Genome Issue(s): Art and Science
The Graduate Center of City University of New York
February 26th – April 5th, 2003
Master Plan, 2000
Survey exhibition probes implications of genetic breakthroughs, and finds beauty in the life process
The Art Gallery of The Graduate Center of The City University of New York will present Genomic Issue(s): Art and Science from February 26 to April 5. \\
The exhibition offers the public an opportunity to see how artists are interpreting the accelerating breakthroughs in present-day genetic research. The international artist roster includes practitioners who aim to image the enormous complexity and visual beauty at the core of life, and those who address the social, political and economic dilemmas that arise from new biotechnological applications in human, animal and plant life. The exhibition includes works by Marc Quinn, Yasumasa Morimura, Bryan Crockett, Steve Miller, Miwa Yanagi, Maiko Koie, Eduardo Kac, Ellen Sandor, Christa Erickson, Ross Bleckner, Frank Moore, Beryl Korot, and Catherine Wagner, plus composers Todd Barton and Steve Reich. There will also be an accompanying series of public programs in March.
Genomic Issue(s) has been organized as part of an international observance of the 50th anniversary of the discovery of the double-helix structure of DNA. New York City is one of the event capitals: a citywide festival of exhibitions and cultural programs will unfold throughout the city from mid-February to early April.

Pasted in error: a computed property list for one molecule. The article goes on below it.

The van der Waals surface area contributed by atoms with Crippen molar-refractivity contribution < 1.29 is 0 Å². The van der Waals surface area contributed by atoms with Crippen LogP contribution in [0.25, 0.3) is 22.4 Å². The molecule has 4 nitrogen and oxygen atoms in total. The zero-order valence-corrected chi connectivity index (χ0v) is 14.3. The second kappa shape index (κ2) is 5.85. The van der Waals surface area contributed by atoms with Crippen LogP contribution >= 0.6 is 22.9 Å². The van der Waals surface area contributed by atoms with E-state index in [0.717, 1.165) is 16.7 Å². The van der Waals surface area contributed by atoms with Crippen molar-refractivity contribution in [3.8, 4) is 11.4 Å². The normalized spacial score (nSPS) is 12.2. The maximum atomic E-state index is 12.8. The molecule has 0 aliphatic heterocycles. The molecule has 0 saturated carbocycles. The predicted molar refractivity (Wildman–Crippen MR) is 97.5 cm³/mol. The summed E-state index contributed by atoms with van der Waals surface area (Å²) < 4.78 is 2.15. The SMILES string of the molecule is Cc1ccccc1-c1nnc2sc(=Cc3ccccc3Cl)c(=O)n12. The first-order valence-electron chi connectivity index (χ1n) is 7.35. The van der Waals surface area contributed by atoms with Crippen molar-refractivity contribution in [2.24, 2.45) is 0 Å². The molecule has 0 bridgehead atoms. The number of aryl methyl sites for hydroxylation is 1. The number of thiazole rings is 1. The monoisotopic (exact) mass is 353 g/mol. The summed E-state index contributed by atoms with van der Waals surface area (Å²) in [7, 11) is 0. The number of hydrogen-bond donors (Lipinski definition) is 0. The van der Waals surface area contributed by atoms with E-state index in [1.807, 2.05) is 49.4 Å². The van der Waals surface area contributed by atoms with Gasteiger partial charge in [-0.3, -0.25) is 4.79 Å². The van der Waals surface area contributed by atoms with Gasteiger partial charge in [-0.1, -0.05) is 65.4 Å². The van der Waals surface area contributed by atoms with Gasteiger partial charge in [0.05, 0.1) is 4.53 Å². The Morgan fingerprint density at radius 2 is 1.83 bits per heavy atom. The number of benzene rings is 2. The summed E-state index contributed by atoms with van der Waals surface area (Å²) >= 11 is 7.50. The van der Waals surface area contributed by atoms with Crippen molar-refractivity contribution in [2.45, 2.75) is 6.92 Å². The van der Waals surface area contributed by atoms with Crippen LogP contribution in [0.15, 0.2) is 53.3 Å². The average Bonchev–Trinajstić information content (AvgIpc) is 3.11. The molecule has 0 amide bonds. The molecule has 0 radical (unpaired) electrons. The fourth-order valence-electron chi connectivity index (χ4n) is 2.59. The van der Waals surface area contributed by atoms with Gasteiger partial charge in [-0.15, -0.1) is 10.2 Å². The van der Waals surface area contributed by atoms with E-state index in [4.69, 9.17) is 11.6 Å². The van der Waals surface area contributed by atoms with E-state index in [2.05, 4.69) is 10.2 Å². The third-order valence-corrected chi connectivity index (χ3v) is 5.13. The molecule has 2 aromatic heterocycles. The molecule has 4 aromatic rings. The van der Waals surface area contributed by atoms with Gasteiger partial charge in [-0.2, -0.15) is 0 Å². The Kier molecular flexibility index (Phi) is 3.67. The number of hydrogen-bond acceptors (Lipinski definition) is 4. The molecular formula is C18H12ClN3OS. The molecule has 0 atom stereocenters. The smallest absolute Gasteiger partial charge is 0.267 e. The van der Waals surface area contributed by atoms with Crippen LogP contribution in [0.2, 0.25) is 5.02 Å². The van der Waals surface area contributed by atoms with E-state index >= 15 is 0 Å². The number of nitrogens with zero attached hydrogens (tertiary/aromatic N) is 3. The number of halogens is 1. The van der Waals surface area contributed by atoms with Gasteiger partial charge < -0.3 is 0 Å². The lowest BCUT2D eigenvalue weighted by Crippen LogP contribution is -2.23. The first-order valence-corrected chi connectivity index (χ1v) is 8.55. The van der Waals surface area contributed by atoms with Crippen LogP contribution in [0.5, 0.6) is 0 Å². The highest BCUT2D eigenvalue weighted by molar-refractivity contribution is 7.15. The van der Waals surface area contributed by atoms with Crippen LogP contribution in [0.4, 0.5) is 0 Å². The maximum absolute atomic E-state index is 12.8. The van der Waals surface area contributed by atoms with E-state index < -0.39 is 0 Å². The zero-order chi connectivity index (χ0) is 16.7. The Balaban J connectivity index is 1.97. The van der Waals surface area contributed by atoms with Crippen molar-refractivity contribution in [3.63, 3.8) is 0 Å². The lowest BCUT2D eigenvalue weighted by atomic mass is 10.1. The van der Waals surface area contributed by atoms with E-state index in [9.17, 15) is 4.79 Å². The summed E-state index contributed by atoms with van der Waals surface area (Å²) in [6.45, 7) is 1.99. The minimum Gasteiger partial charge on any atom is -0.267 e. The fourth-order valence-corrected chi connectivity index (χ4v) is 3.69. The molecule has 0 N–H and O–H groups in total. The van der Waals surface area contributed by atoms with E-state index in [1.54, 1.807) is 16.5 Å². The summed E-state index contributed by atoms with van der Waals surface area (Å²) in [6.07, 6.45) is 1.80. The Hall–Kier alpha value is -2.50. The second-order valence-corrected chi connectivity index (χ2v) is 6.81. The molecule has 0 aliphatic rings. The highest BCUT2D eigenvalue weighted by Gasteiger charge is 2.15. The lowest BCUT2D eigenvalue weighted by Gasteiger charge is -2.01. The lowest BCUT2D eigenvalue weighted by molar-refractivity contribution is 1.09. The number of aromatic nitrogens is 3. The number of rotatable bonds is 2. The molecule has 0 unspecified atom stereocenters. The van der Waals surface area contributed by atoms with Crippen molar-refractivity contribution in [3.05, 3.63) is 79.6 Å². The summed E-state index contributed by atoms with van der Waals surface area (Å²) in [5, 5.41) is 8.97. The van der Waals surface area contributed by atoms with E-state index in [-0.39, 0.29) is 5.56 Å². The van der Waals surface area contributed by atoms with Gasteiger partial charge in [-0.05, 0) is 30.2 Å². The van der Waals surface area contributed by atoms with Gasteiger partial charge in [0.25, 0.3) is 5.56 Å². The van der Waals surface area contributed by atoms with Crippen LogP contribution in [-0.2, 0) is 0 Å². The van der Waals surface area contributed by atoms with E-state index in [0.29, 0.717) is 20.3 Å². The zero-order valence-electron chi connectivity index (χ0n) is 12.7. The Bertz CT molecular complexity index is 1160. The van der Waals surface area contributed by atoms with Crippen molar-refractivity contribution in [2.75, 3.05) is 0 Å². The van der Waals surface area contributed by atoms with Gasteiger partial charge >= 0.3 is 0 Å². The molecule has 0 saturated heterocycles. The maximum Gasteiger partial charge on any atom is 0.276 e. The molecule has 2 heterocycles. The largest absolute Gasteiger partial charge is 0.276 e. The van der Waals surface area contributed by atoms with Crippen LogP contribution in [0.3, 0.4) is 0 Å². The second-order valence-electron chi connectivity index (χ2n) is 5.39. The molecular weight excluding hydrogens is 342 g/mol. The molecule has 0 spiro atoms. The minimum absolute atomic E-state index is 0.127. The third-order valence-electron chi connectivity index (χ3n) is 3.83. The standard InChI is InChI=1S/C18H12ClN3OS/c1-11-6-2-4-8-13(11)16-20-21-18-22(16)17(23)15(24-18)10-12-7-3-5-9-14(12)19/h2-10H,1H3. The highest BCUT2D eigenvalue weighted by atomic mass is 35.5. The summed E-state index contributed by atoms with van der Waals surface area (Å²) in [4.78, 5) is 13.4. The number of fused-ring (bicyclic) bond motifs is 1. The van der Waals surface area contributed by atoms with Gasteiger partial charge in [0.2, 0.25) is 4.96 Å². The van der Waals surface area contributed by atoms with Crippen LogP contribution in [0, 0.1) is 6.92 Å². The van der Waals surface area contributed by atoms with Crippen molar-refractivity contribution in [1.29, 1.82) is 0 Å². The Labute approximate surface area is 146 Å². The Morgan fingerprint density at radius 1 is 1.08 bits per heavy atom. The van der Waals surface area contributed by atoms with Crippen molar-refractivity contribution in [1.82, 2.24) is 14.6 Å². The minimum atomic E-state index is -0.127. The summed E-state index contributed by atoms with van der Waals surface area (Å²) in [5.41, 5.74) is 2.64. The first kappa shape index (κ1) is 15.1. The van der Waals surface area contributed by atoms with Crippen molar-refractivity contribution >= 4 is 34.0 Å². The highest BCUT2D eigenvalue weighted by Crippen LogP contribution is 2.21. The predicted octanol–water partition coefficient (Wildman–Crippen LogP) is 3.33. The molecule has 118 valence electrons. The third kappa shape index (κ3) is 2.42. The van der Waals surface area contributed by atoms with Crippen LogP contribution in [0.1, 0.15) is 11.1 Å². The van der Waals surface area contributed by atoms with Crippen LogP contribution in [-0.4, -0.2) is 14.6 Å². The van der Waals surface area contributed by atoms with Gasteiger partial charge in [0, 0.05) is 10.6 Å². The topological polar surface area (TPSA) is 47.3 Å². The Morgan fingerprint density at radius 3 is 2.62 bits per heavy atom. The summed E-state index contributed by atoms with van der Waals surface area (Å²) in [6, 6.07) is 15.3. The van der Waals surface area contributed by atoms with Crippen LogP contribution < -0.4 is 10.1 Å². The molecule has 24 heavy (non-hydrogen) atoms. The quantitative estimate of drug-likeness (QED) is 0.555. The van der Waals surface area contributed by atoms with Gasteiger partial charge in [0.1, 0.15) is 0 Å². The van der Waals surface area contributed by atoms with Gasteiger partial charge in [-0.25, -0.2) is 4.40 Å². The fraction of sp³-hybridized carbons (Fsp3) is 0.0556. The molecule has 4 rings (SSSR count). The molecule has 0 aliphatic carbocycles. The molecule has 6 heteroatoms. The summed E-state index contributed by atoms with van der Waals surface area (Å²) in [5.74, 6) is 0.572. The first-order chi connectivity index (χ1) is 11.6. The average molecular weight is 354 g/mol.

Nobel Prize-winner Dr. James D. Watson, who with Dr. Francis Crick first comprehended the double-helix structure, says, “We instantly saw the double helix to be a big step forward for genetics if not for all of biology. Neither of us, in early 1953, however, could have imagined how thinking at the DNA level so dominates today’s biology and medicine.”
“The discovery of the double-helix structure of DNA underpins the accelerated pace of invention and discovery in contemporary genetic research,” says Karen Sinsheimer, a curator at the Santa Barbara Museum of Art in California and the organizer of Genomic Issue(s). Continues Sinsheimer, “The artists represented in this exhibition are an important part of the scientific dialogue, as they give form to ideas in the open-ended language of artmaking. They are placing some of the most urgent issues of our time into the public sphere.” Sinsheimer has organized Genomic Issue(s) in collaboration with the New York-based curator Marvin Heiferman, the co-organizer of the influential art exhibition, Paradise Now: Picturing the Genetic Revolution, which introduced New York audiences to a range of artworks addressing genetic research in 2000.
Issues and Artists